There are many schools of thought on this topic. The best way for me to explain color is to begin with value. As a painter, learning how to see a color’s appropriate value and translate that into a tonally and chromatically balanced painting is the ultimate goal. That can be very difficult for the beginning painter as there are so many choices of colors and without a specific approach to simplifying those choices their paintings can easily loose coherency. The way that I teach painting is built upon the same principles of drawing. This allows for a very natural progression into painting, as it is, essentially, an extension of drawing.
Think about the way that certain colors would appear in a black and white photograph. A yellow would appear as a light grey; a red would be close to a mid-tone grey, and a green would be yet significantly darker. All colors have a corresponding “value”. In painting, every type of grey can be achieved by mixing portions of black and white together.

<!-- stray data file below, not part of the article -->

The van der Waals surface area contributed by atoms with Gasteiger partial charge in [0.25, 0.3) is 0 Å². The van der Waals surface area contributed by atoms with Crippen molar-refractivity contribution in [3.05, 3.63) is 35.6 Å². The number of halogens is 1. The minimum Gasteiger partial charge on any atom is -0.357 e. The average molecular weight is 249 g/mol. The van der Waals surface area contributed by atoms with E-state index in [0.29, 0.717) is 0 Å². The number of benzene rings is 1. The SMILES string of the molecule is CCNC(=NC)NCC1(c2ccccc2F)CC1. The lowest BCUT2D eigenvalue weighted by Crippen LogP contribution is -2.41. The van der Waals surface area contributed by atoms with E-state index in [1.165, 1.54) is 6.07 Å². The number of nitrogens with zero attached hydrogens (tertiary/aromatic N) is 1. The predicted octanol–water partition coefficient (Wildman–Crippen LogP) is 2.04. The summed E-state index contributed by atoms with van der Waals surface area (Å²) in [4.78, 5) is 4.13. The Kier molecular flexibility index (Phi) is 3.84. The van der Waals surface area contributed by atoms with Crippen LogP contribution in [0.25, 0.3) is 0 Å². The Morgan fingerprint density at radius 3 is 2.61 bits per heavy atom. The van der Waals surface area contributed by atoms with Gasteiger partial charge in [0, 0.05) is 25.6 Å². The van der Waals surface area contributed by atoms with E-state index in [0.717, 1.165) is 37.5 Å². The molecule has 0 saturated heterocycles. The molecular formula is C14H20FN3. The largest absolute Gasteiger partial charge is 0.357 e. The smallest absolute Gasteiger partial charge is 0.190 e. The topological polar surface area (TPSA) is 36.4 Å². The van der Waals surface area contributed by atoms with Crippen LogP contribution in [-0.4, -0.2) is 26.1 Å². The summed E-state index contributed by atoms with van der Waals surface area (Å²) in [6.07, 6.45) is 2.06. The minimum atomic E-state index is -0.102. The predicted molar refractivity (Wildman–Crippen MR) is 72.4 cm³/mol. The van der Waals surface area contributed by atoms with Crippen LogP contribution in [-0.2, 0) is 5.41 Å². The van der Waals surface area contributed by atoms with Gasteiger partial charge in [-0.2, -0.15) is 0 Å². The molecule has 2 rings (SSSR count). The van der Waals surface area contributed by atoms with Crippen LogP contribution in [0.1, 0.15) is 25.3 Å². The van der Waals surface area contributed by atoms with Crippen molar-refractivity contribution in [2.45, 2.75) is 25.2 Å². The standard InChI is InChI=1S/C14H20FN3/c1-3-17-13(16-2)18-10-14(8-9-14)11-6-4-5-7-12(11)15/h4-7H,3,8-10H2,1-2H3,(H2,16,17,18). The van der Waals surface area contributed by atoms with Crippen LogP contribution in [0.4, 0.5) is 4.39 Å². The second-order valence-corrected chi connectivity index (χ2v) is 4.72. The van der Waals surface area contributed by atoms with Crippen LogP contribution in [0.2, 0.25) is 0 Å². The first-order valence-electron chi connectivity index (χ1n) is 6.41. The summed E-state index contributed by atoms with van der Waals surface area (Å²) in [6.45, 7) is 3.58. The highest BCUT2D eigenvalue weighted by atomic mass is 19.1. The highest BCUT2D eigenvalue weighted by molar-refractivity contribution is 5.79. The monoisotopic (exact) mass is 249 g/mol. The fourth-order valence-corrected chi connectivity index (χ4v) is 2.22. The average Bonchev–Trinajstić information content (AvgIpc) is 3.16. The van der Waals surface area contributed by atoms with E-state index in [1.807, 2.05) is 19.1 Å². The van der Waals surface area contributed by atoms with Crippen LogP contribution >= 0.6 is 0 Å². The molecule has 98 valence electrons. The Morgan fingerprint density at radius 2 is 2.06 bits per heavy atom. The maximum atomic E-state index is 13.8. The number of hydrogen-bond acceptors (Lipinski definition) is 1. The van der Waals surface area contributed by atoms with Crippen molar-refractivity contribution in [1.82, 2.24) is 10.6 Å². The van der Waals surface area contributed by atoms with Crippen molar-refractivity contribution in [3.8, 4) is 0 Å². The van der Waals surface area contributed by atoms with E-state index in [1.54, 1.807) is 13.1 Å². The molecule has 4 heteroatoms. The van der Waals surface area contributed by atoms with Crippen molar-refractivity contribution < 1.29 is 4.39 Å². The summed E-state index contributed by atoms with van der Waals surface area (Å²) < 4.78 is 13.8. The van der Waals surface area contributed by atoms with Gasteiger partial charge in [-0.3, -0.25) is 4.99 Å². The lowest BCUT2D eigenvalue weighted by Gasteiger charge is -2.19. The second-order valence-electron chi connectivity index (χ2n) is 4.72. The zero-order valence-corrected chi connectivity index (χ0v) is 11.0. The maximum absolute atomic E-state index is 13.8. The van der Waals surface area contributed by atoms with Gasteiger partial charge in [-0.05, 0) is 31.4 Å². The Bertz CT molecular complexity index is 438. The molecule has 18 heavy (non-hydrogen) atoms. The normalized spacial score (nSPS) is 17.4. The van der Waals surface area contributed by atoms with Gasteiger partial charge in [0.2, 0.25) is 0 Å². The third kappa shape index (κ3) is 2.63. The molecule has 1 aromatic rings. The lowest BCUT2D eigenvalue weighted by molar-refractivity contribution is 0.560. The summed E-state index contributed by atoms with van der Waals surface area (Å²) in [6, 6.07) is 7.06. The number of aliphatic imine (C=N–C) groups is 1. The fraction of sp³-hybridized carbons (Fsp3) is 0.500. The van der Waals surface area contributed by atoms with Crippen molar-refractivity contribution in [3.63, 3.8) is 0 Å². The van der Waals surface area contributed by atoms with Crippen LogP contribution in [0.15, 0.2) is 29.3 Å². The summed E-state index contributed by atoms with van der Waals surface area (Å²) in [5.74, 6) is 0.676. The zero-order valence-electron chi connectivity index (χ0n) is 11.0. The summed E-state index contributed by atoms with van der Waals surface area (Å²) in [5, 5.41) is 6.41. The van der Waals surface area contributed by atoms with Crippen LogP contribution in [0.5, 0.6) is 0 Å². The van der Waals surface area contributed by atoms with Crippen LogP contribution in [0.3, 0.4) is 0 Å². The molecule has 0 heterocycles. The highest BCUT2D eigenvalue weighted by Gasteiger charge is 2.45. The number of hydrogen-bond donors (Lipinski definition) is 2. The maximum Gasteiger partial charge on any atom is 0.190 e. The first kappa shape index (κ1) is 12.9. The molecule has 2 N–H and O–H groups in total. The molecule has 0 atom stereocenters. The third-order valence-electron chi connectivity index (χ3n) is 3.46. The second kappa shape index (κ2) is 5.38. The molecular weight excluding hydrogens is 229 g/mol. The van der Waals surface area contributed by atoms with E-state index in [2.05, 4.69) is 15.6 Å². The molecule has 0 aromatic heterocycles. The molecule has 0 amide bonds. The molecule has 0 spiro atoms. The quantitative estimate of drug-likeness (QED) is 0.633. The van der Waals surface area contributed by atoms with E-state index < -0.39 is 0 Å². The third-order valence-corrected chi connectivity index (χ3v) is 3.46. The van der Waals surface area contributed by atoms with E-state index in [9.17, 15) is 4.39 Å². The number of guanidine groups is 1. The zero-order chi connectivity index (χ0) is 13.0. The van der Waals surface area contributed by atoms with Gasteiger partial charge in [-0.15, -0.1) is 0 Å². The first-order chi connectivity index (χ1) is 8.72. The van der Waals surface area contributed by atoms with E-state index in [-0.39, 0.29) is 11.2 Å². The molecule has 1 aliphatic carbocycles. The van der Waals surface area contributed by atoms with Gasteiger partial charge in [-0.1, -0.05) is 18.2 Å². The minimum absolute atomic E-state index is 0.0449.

Many artist’s use this technique to serve as an underpainting which will eventually be glazed over in color. This works extremely well for the beginning painter as it allows for him or her to simplify the painting process into two stages — value first, then color. Establishing the values first will influence the painting in it’s entirety. Colors are added on top as translucent washes and are meant to enhance, rather than drastically change the tonal underpainting. The technique is called grisaille which is a french word, meaning grey tones.
In the nineteenth century students of the ecole des beaux-arts, were only allowed to paint in color, once they’d mastered painting in grisaille. Often plaster casts were set up as props with strong spot lights so that students could really analyze the play of light and shadow on forms without color.